The NICU Mom Badge: What To Expect If Baby Goes To The NICU


NICU momThis year, I earned a parenting badge I never wanted. I decided to wear it proudly and talk about it because this badge can be extremely isolating and scary to experience. My baby is a NICU graduate. I am now – and forever will be – a NICU mom. Our story is of course a trigger to those who may have shared this journey, so readers beware.

I will start by stating that I am blessed to have very boring pregnancies for the most part.

They are practically textbook—right up until the end. Then things get a little dicey. With my first, I had hypertension at 39 weeks. My eager first time mom self decided that an induction sounded just great, and so began 28 hours of fun trying to get a baby out that absolutely did not want to leave.

My second child flipped the script and was late, and her eviction experience almost resulted in an unplanned C-section, but fortunately we dodged that bullet in the nick of time.

My third little bundle of joy was evicted at 38 weeks due to cholestasis, which is when mama’s liver starts to fail and delivery is the only cure. 

I wasn’t too surprised when the OB called to come in for a non-stress test after my second blood draw because my liver enzyme numbers weren’t great.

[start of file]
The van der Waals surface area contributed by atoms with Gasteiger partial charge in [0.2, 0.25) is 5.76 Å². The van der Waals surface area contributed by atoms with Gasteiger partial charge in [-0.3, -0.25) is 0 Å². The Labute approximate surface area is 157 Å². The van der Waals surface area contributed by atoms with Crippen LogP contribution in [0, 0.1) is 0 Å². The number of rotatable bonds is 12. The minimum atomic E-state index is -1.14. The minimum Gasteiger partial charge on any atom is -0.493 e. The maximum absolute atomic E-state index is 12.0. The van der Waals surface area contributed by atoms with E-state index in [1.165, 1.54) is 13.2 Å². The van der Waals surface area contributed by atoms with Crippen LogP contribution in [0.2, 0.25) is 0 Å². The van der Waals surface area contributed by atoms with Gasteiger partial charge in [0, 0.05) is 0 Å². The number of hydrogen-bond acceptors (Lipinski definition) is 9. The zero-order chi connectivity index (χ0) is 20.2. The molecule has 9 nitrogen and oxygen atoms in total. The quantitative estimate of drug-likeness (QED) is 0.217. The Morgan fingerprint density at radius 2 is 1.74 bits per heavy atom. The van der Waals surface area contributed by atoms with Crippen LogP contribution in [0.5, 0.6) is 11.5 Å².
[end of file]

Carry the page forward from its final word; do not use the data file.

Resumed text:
I figured that, at 38 weeks, baby was basically fully cooked, so he could “come any time” and be fine.

What I didn’t expect was that I’d earn my NICU mom badge with him. I made sure to eat a balanced meal of donuts before I went into triage that day because there was a 50/50 shot that I’d have a baby in my arms in 24 hours. When my husband got the call that the eviction notice was handed down, he walked on over since I delivered at his place of work (convenient right?).

The labor process was smooth—probably the smoothest one yet.

I knew what to expect and the doctors were very hands off. It took 16 hours and like I predicted, baby came out quickly once everything was ready to go. He was placed on my chest and he took a few seconds to cry. Once he did, everyone was happy.

But he was breathing like he couldn’t quite catch his breath.

The nurses said that he had “five minutes to get it” before they intervened. This means that we held him for only five minutes and marveled at how he was my older son’s twin. We took in his tiny hands and his strawberry blonde hair and we panicked internally because he was still struggling to breathe deeply.

The five minutes were up and the nurse took him to the basinet with the lights on him to try to suction out what might have been obstructing his breathing. When that didn’t work, we got the words no mother wants to hear:

“We are going to take him to the NICU for observation.”


Now, this particular NICU is one of the best in the state (another reason I’m really happy we delivered here). I was expecting there to be maybe a few hours of watching him before he just caught up with the reality that he was on the outside now.

Unfortunately, that is not how things played out. I became a NICU Mom.